INGALLS SHIPBUILDING v. OFFICE OF WORKER'S COMP. PROG.

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Case Basics
Docket No. 
95-1081
Petitioner 
Ingalls Shipbuilding
Respondent 
Office of Worker's Comp. Prog.
Advocates
(Argued the cause for the private respondent)
(Department of Justice, argued the cause for the federal respondent)
(Argued the cause for the petitioners)
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Term:
Facts of the Case 

After being exposed to asbestos while working for Ingalls Shipbuilding as a shipfitter, Jefferson Yates filed a claim for disability benefits under the Longshore and Harbor Workers' Compensation Act (LHWCA). While Ingalls and Yates settled, Yates also sued the manufacturers and suppliers of the asbestos products that were allegedly present in his workplace when he contracted asbestosis. Yates also settled with some of the manufacturers and suppliers he sued, each of whom required releases from Yates and his wife. Ingalls did not approve of any releases. When Yates died, his wife then filed for benefits under the LHWCA, which provides, "If the person entitled to compensation... enters into a settlement with a third person... for an amount less than the compensation to which the person... would be entitled under this [Act], the employer shall be liable for compensation only if written approval of the settlement is obtained from the employer before the settlement is executed." Ultimately, the Court of Appeals affirmed that at the time Mrs. Yates executed the predeath settlements, she was not a "person entitled to compensation" because her husband was still alive, thus her right to death benefits had not yet vested.

Question 

Is an injured worker's spouse, who may be eligible to receive death benefits under the Longshore and Harbor Workers' Compensation Act after the worker dies, a "person entitled to compensation" when the spouse enters into a settlement agreement with a third party before the worker's death?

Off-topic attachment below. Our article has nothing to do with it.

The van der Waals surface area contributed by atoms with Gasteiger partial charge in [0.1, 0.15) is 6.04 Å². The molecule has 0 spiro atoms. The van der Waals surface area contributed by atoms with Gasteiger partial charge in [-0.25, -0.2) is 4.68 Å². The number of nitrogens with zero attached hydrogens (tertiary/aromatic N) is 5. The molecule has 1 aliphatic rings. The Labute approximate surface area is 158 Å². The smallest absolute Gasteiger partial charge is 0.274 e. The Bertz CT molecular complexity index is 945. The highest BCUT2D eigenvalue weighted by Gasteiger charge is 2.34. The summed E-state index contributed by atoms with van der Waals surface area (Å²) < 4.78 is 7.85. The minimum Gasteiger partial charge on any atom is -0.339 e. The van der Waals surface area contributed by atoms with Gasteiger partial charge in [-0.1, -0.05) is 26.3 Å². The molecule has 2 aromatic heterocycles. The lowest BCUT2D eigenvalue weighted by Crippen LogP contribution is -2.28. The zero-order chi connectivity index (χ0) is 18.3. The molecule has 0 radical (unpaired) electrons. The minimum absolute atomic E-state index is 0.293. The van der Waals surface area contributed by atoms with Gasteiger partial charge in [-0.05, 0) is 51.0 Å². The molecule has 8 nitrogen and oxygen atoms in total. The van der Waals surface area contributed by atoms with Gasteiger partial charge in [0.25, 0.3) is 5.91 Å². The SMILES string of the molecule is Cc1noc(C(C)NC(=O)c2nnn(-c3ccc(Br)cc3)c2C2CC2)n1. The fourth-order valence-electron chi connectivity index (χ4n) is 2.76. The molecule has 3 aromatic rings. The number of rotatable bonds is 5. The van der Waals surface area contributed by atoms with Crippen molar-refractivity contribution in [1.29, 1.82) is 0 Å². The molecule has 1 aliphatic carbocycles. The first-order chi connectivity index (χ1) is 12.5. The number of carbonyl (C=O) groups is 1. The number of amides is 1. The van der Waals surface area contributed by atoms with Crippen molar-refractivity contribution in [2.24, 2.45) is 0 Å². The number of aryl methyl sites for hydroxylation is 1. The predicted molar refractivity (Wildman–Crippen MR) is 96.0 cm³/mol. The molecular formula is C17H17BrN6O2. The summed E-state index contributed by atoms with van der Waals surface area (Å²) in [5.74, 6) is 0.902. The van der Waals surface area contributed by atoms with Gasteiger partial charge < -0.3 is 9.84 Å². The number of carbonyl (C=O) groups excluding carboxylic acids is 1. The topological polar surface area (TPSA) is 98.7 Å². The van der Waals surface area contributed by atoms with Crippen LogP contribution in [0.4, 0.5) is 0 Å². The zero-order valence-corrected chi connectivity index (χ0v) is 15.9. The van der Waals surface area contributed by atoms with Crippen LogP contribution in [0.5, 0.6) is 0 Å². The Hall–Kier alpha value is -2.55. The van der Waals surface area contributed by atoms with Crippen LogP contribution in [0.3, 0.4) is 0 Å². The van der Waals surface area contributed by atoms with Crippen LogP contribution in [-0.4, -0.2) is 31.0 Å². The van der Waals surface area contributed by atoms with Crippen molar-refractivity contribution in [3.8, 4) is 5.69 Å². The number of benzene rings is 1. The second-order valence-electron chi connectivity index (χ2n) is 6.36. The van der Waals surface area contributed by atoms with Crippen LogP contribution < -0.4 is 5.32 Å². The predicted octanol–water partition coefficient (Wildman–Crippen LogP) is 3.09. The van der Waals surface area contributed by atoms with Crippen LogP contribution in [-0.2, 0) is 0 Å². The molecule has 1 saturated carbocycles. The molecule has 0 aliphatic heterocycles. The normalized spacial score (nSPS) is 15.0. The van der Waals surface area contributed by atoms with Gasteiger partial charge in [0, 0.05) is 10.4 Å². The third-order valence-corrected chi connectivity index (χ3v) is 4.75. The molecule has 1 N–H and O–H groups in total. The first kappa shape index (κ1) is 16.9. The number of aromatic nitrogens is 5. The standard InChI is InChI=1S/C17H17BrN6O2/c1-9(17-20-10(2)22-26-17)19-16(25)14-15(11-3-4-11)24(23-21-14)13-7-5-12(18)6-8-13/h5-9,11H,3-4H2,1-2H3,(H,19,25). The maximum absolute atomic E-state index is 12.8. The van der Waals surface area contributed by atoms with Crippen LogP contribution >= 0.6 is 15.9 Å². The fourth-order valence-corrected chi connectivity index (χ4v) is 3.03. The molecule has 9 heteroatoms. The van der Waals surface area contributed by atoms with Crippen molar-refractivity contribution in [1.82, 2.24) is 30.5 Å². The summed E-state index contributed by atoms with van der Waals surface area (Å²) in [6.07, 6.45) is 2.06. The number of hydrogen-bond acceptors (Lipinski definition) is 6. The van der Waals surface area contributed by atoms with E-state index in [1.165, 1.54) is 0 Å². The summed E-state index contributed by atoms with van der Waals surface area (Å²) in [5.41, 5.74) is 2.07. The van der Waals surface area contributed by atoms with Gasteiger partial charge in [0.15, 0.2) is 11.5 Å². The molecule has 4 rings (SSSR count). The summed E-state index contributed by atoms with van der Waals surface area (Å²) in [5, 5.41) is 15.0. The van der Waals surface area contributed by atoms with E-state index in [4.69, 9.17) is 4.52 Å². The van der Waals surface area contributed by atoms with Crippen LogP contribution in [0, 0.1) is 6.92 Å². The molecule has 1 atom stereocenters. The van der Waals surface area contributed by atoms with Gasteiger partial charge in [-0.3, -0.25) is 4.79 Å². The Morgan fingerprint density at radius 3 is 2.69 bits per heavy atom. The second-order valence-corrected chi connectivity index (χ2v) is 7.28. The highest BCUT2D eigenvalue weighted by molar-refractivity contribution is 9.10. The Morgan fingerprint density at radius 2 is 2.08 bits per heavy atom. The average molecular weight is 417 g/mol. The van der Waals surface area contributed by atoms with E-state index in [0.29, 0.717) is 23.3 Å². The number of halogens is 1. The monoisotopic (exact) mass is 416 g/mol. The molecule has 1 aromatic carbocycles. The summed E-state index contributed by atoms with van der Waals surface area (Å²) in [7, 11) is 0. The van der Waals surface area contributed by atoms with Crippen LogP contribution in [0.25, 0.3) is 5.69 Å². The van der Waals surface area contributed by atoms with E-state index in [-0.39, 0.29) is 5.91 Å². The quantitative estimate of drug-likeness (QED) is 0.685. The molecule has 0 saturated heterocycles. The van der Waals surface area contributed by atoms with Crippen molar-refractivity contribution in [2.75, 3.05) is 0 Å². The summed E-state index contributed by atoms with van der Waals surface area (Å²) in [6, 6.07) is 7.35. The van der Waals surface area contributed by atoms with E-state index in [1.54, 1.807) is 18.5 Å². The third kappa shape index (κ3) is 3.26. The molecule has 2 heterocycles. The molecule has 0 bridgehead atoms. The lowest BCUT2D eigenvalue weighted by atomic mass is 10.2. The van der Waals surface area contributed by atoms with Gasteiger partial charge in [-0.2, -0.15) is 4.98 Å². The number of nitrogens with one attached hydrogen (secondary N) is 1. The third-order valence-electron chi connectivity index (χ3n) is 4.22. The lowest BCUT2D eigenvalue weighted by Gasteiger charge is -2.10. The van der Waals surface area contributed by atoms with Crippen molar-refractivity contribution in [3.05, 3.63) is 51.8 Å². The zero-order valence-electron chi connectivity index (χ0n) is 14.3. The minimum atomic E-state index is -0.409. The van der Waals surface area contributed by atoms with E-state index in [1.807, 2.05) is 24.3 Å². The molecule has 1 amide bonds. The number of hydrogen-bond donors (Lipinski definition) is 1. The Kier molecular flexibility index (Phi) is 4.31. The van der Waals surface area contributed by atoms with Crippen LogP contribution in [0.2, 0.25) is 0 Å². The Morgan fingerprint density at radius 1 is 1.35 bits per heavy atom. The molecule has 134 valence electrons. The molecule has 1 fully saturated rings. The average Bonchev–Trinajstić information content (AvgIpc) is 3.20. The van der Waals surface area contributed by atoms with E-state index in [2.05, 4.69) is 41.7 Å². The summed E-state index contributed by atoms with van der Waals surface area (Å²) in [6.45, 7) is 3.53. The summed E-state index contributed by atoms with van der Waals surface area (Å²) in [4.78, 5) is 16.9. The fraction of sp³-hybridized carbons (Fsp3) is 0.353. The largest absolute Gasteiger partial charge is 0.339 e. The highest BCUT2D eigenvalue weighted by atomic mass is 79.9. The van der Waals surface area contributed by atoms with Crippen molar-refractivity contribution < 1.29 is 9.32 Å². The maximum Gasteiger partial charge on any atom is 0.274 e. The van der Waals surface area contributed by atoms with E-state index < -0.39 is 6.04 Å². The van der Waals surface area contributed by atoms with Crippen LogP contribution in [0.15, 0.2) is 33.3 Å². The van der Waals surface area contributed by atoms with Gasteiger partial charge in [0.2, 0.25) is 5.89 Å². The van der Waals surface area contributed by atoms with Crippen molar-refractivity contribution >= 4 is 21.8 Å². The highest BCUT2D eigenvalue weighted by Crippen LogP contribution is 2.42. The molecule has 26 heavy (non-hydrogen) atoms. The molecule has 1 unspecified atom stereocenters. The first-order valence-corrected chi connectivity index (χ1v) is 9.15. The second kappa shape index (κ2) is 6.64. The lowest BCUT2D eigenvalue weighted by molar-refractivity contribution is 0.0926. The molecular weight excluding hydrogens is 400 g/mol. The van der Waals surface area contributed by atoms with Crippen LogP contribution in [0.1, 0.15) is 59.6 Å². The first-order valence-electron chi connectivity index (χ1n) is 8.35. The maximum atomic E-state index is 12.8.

Conclusion 
Decision: 9 votes for Office of Worker's Comp. Prog., 0 vote(s) against
Legal provision: Longshoremen and Harbor Workers' Compensation

No. In a unanimous opinion delivered by Justice Sandra Day O'Connor, the Court held that before an injured worker's death, the worker's spouse is not a "person entitled to compensation" for death benefits and did not forfeit the right to collect death benefits under the LHWCA for failure to obtain the worker's employer's approval of settlements entered into by the worker's spouse with third parties before the worker's death. In a 7-2 decision, the Court held that rule 15(a) of the Federal Rules of Appellate Procedure, which provided that the "agency" had to be named respondent in an appeal of an order of a federal administrative agency or board to a Federal Court of Appeals, conferred upon the Director the right to appear as a respondent before the Courts of Appeals in appeals from final orders of the Benefits Review Board.

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INGALLS SHIPBUILDING v. OFFICE OF WORKER'S COMP. PROG.. The Oyez Project at IIT Chicago-Kent College of Law. 23 October 2014. <http://www.oyez.org/cases/1990-1999/1996/1996_95_1081>.
INGALLS SHIPBUILDING v. OFFICE OF WORKER'S COMP. PROG., The Oyez Project at IIT Chicago-Kent College of Law, http://www.oyez.org/cases/1990-1999/1996/1996_95_1081 (last visited October 23, 2014).
"INGALLS SHIPBUILDING v. OFFICE OF WORKER'S COMP. PROG.," The Oyez Project at IIT Chicago-Kent College of Law, accessed October 23, 2014, http://www.oyez.org/cases/1990-1999/1996/1996_95_1081.